Trump also told Russia’s foreign minister and ambassador to the U.S. during a private meeting in May 2017 that he’d fired Comey to put a stop to the FBI’s investigation, and that he wasn’t concerned with Russia’s interference in the 2016 election. The meeting was “like a five-alarm fire,” Strzok says.
Trump’s attempts to conceal hush-money payments to women he allegedly had affairs with also raised concerns that could make him subject to compromise, or “kompromat” in Russian, Strzok writes.
“This is how kompromat works. There’s no formal agreement — no handshake or document,” Strzok writes. “Trump’s apparent lies — public, sustained, refutable, and damaging if exposed — are an intelligence officer’s dream. For that very reason, they are also a counterintelligence officer’s nightmare.”
Investigators also learned that Trump asked U.S. intelligence chiefs to publicly deny that there were any links between him and Russia.
“Trump’s behavior was so outlandish that the NSA’s deputy director, a career intelligence official, said it was the most unusual thing he had experienced in 40 years of government service,” Strzok writes, referring to the National Security Agency.
Strzok also seeks in his book to dispel other allegations.
He recounts an interview that he and another FBI agent did with Flynn in January 2017. Flynn eventually pleaded guilty to lying to them about his conversations with Sergey Kislyak, Russia’s ambassador to the U.S. at the time.
Barr is seeking to drop the prosecution against Flynn, saying there wasn’t a legitimate investigative purpose to interview Flynn.
But Strzok says the leadership of the Justice Department and FBI determined at the time that they needed to talk to Flynn because he’d lied to Vice President Mike Pence about the topics of the conversations with the ambassador. Trump later cited lying to Pence when he fired Flynn.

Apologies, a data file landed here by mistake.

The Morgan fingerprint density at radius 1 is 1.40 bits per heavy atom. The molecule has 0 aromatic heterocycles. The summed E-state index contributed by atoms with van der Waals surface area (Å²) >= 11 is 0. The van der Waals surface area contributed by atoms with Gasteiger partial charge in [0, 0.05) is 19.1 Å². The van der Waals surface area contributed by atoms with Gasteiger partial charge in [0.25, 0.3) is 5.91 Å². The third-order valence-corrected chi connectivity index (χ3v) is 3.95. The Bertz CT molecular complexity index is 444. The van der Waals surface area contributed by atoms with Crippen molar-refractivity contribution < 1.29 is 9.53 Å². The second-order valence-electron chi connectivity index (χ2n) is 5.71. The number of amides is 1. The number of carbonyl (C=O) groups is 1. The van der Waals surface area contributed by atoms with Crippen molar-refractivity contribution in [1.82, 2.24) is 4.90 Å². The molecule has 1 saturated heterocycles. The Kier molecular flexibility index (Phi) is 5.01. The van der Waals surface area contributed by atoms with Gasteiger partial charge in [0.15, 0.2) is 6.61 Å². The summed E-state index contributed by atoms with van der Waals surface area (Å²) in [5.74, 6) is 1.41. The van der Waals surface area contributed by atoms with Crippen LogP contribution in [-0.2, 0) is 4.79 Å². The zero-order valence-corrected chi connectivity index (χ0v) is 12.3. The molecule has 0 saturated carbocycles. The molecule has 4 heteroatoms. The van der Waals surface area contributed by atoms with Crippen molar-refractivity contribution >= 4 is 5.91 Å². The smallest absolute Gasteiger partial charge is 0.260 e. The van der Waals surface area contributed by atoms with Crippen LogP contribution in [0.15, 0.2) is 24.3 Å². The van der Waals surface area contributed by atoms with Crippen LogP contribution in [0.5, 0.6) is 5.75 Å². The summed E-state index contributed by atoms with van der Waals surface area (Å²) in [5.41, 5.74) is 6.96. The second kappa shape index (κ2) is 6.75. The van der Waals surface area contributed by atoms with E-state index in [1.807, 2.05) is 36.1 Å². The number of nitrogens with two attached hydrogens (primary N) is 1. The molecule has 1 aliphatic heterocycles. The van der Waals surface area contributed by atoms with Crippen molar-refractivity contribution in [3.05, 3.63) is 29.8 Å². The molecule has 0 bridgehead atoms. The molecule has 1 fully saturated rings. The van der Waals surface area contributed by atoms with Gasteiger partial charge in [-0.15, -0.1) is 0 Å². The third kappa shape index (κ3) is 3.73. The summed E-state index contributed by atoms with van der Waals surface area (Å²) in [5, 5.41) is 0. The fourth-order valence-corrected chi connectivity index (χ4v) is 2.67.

Strzok also says a dossier about suspected ties between Trump and Russia compiled by former British intelligence officer Christopher Steele — and funded by Democrats — played no role in the decision to open the FBI investigation. He and other top FBI officials questioned the veracity of the information, some of it salacious, from the time they first received it in September 2016, he says.
“Sources are rarely angels; in fact, the best information sometimes comes from devils, wrapped in lies and half-truths,” he says. “We work with it all the time and know how to separate the wheat from the chaff as a matter of course. Welcome to intelligence.”
The FBI investigation was taken over by Special Counsel Robert Mueller in May 2017. Mueller ultimately concluded there wasn’t enough evidence to charge Trump or anyone associated with his campaign with conspiring with Russia to interfere in the 2016 election. But Mueller documented extensive contacts between the campaign and Russians, and almost a dozen examples of potential obstruction of justice by Trump.
Strzok was assigned to Mueller’s team but was removed when Mueller learned about the anti-Trump texts. During the short time he was on the team, Strzok says he tried to embed FBI agents who would carry on with the counterintelligence investigation into Trump, including uncovering his financial links to Russia.
“Tracing money — even more than proving contacts with Russia — was likely to be the most critical investigative effort for Mueller’s team,” Strzok writes. “We knew about ample contacts between Trump’s team and Russia, after all; what we didn’t yet have was granular detail about those interactions, particularly the financial ones.”
It isn’t clear how far the counterintelligence investigation progressed, or if it’s continuing. Strzok says he knows some investigations that came from Mueller’s work remain classified.